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This article is from the Dictionary of North Carolina Biography, 6 volumes, edited by William S. Powell. Copyright ©1979-1996 by the University of North Carolina Press. Used by permission of the publisher. For personal use and not for further distribution. Please submit permission requests for other use directly to the publisher.

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Davis, Thomas Frederick

by Anna Jeanette Bass, 1986

8 Feb. 1804–2 Dec. 1871

A mezzotint print of an engraving of Bishop Thomas Frederick Davis. Image from the Library of Congress.Thomas Frederick Davis, lawyer, Episcopal priest, and later bishop of South Carolina, was born in New Hanover County near Wilmington, the son of Thomas F. and Sarah Isabella Eagles Davis. His father was clerk of court for New Hanover County; his young brother, George, served as senator in the Confederate Congress and was appointed attorney general of the Confederate States. At the age of ten, Davis was sent to a boarding school in Chapel Hill in preparation for college. He was graduated from The University of North Carolina in 1822 and returned to Wilmington to study law.

After admittance to the bar, Davis practiced successfully for six years. In 1828, shortly after the death of his first wife, he was confirmed in the Episcopal church and proceeded to leave the legal profession for the ministry. He was ordained a deacon by Bishop Levi S. Ives on 27 Nov. 1831 and a priest on 16 Dec. 1832. He first journeyed as a missionary to the towns of Wadesboro and Pittsboro, where he held services in each on alternate Sundays. Although these congregations were a hundred miles apart, Davis succeeded in establishing Calvary Church in Wadesboro and building and consecrating St. Bartholemew's Church in Pittsboro, both in 1833. Afterward, he was called back to Wilmington to become rector of St. James Church; there he continued his missionary work in the city. At the end of three years, Davis became ill and required a year of rest. Upon regaining his health, he moved to Salisbury where he served as rector of St. Luke's Church for ten years. In addition to his growing parish, Davis worked with missionary stations and distant congregations in Lexington and Mocksville and was long active in church affairs in the state. In 1846 he accepted a call to Grace Church in Camden, S.C., thus entering the diocese of that state. He was elected bishop of South Carolina in May 1853 at the church convention held in Charleston. It was rumored that he was also being considered to fill the vacancy of bishop of North Carolina, but that convention met later in the year.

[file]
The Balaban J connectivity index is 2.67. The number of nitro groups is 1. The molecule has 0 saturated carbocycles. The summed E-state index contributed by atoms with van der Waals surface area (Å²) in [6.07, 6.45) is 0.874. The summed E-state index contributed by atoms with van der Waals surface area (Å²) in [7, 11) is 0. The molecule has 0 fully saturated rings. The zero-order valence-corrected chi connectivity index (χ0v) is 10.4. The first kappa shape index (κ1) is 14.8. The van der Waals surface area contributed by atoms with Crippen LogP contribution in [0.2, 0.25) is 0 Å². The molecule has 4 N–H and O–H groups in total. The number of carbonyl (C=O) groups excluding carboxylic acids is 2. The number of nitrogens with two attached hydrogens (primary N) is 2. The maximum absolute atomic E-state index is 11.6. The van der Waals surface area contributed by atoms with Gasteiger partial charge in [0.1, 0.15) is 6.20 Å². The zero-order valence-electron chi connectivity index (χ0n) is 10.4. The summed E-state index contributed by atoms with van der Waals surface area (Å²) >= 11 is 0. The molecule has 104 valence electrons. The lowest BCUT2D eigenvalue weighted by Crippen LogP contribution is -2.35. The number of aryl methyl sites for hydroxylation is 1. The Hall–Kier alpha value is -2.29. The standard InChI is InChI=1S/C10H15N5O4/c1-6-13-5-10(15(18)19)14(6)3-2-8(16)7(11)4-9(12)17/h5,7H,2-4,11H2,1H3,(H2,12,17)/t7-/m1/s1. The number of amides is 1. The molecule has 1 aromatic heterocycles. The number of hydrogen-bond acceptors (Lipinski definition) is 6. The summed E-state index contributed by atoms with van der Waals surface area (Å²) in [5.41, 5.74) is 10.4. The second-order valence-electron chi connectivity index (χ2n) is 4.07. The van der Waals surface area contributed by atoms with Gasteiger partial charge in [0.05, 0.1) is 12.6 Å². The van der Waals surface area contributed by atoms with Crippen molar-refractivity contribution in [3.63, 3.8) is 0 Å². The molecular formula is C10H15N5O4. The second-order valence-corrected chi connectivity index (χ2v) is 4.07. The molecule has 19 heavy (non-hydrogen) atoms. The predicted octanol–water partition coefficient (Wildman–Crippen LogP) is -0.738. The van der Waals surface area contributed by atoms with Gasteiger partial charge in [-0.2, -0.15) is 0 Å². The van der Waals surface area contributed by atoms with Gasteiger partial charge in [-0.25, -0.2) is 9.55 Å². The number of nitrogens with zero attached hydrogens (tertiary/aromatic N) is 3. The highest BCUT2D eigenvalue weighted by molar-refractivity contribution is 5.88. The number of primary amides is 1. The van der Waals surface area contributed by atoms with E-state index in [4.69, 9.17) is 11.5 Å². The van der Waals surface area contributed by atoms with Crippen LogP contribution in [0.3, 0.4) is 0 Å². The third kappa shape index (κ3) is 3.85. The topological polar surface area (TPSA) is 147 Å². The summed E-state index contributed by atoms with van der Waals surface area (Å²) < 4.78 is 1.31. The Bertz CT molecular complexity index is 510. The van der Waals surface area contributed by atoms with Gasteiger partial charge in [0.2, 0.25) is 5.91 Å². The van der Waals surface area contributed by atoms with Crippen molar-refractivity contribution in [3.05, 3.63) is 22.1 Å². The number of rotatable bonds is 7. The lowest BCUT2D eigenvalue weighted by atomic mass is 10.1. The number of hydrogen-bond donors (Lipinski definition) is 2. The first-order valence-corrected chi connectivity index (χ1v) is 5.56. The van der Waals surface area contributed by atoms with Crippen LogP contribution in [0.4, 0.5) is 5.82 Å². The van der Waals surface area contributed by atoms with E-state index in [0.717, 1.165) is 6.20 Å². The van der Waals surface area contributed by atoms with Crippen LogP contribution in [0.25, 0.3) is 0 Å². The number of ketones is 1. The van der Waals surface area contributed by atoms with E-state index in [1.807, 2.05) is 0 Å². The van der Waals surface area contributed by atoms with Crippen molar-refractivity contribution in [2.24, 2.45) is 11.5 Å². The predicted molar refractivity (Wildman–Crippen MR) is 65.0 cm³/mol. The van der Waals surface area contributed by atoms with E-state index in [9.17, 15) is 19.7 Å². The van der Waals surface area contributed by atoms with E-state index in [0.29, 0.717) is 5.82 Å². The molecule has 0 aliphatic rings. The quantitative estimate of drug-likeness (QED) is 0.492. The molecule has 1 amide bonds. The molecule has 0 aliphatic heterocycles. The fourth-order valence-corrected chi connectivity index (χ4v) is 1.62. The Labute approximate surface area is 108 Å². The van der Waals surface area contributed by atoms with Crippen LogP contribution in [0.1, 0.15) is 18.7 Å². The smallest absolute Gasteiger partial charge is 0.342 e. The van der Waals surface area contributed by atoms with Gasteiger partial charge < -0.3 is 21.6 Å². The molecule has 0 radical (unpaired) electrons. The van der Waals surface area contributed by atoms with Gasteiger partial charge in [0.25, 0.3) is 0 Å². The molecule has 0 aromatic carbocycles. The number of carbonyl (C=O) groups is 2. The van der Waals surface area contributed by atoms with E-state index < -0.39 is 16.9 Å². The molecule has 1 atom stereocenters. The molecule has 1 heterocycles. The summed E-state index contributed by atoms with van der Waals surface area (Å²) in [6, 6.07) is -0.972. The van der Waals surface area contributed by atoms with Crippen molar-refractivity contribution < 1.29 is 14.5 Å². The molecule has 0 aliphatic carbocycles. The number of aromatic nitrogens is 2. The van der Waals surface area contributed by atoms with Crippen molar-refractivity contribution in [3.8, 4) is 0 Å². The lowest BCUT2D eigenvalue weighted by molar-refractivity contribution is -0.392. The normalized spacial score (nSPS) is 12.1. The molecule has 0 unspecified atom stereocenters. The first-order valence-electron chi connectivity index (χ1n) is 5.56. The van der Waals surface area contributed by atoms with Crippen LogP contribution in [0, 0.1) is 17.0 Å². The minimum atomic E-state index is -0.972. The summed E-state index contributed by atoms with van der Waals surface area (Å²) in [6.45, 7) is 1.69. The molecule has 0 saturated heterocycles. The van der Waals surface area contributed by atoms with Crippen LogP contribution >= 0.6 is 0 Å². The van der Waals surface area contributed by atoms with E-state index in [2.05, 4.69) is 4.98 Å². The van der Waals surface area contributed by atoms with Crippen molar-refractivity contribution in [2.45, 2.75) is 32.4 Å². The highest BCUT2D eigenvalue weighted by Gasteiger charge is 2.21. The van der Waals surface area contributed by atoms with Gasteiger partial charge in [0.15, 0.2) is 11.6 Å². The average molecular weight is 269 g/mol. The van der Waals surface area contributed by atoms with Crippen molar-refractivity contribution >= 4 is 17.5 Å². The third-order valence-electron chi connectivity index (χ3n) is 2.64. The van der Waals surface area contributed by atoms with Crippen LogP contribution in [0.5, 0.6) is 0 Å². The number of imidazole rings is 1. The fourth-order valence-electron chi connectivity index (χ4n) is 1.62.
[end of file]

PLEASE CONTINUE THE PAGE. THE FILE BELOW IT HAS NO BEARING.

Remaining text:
On 17 Oct. 1853 both Davis and the bishop-elect of North Carolina, Thomas Atkinson, were consecrated at St. John's Chapel in New York City with more than thirty bishops officiating. Davis took his seat as the presiding officer of the diocesan convention in February 1854. He continued his active ministry, although a nervous disorder had brought on total blindness by 1862. He worked to establish a theological seminary, was involved with the religious divisions during the Civil War, and gave early support to the founding of the University of the South, located in Sewanee, Tenn.

Davis was married twice: in 1828 to Elizabeth Fleming, by whom he had a son, Thomas Frederick Davis, Jr.; and to Ann Ivie Moore, also of Wilmington. Children of the second marriage were Ann E., Sallie, James M., John, Bruce, and Junius.

Davis remained bishop of South Carolina until his death. He was buried at Grace Church in Camden, S.C.


Thomas Frederick Davis, A Genealogical Record of the Davis, Swann, and Cabell Families of North Carolina and Virginia (1934).

Daniel L. Grant, Alumni History of the University of North Carolina (1924).

John Johnson, A Sermon Commemorative of the Rt. Rev. Thomas Frederick Davis (1872).

Leonidas L. Polk, Handbook of North Carolina (1879).

William S. Powell, "North Carolina Church History," North Carolina Churchman 44 (1955).

Stephen B. Weeks, Scrapbook, vol. 3 (North Carolina Collection, Library, University of North Carolina).

John H. Wheeler, Reminiscences and Memoirs of North Carolina and Eminent North Carolinians (1884).

Additional Resources:

Furches, Alda Thompson. "The Rich and 'Not So Brief': History of Christ Episcopal Church condensed and edited from the historical documents of the parish." The Episcopal Diocese of North Carolina. September 1982. (accessed February 11, 2014).

Medley, John. The sermon at the consecration of Thomas Frederick Davis, D.D. and Thomas Atkinson, D.D. to the episcopate [microform] : preached by appointment in St. John's Chapel, New York, on Monday, October 17, 1853. New York : Church Depository. 1853. (accessed February 11, 2014).

Image Credits:

[Thomas F. Davis, head-and-shoulders portrait, facing right]. Photograph. [ca. 1870]. BIOG FILE - Davis, Thos. Prints and Photographs Division, Library of Congress. (accessed February 11, 2014).